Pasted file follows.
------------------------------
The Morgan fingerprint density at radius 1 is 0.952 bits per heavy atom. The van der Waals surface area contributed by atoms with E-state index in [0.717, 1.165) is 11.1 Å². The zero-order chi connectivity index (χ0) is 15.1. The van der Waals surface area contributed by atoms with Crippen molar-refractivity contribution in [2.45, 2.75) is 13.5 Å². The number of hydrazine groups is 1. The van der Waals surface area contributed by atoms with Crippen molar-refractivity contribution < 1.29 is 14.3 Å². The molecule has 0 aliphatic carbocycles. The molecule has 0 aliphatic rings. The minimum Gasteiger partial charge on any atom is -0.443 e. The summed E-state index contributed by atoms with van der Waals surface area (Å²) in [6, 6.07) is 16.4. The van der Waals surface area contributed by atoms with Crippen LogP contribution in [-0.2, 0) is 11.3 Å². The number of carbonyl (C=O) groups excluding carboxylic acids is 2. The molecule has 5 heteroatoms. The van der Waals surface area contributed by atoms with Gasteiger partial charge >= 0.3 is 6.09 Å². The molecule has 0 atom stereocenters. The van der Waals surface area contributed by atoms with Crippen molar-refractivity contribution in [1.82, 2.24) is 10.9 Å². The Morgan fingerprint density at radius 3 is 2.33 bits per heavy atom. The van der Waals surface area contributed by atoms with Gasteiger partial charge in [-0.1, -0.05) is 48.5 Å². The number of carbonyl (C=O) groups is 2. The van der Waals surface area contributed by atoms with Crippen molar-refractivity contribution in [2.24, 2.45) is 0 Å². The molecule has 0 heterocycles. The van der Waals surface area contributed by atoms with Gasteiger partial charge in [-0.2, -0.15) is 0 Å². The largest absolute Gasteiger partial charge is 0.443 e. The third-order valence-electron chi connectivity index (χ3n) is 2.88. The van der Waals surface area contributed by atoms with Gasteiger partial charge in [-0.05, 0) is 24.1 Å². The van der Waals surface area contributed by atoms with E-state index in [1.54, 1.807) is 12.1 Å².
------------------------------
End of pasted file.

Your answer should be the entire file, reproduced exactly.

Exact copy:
The Morgan fingerprint density at radius 1 is 0.952 bits per heavy atom. The van der Waals surface area contributed by atoms with E-state index in [0.717, 1.165) is 11.1 Å². The zero-order chi connectivity index (χ0) is 15.1. The van der Waals surface area contributed by atoms with Crippen molar-refractivity contribution in [2.45, 2.75) is 13.5 Å². The number of hydrazine groups is 1. The van der Waals surface area contributed by atoms with Crippen molar-refractivity contribution < 1.29 is 14.3 Å². The molecule has 0 aliphatic carbocycles. The molecule has 0 aliphatic rings. The minimum Gasteiger partial charge on any atom is -0.443 e. The summed E-state index contributed by atoms with van der Waals surface area (Å²) in [6, 6.07) is 16.4. The van der Waals surface area contributed by atoms with Crippen LogP contribution in [-0.2, 0) is 11.3 Å². The number of carbonyl (C=O) groups excluding carboxylic acids is 2. The molecule has 5 heteroatoms. The van der Waals surface area contributed by atoms with Gasteiger partial charge >= 0.3 is 6.09 Å². The molecule has 0 atom stereocenters. The van der Waals surface area contributed by atoms with Crippen molar-refractivity contribution in [1.82, 2.24) is 10.9 Å². The Morgan fingerprint density at radius 3 is 2.33 bits per heavy atom. The van der Waals surface area contributed by atoms with Gasteiger partial charge in [-0.1, -0.05) is 48.5 Å². The number of carbonyl (C=O) groups is 2. The van der Waals surface area contributed by atoms with Crippen molar-refractivity contribution in [2.24, 2.45) is 0 Å². The molecule has 0 heterocycles. The van der Waals surface area contributed by atoms with Gasteiger partial charge in [-0.2, -0.15) is 0 Å². The largest absolute Gasteiger partial charge is 0.443 e. The third-order valence-electron chi connectivity index (χ3n) is 2.88. The van der Waals surface area contributed by atoms with Gasteiger partial charge in [-0.05, 0) is 24.1 Å². The van der Waals surface area contributed by atoms with E-state index in [1.54, 1.807) is 12.1 Å².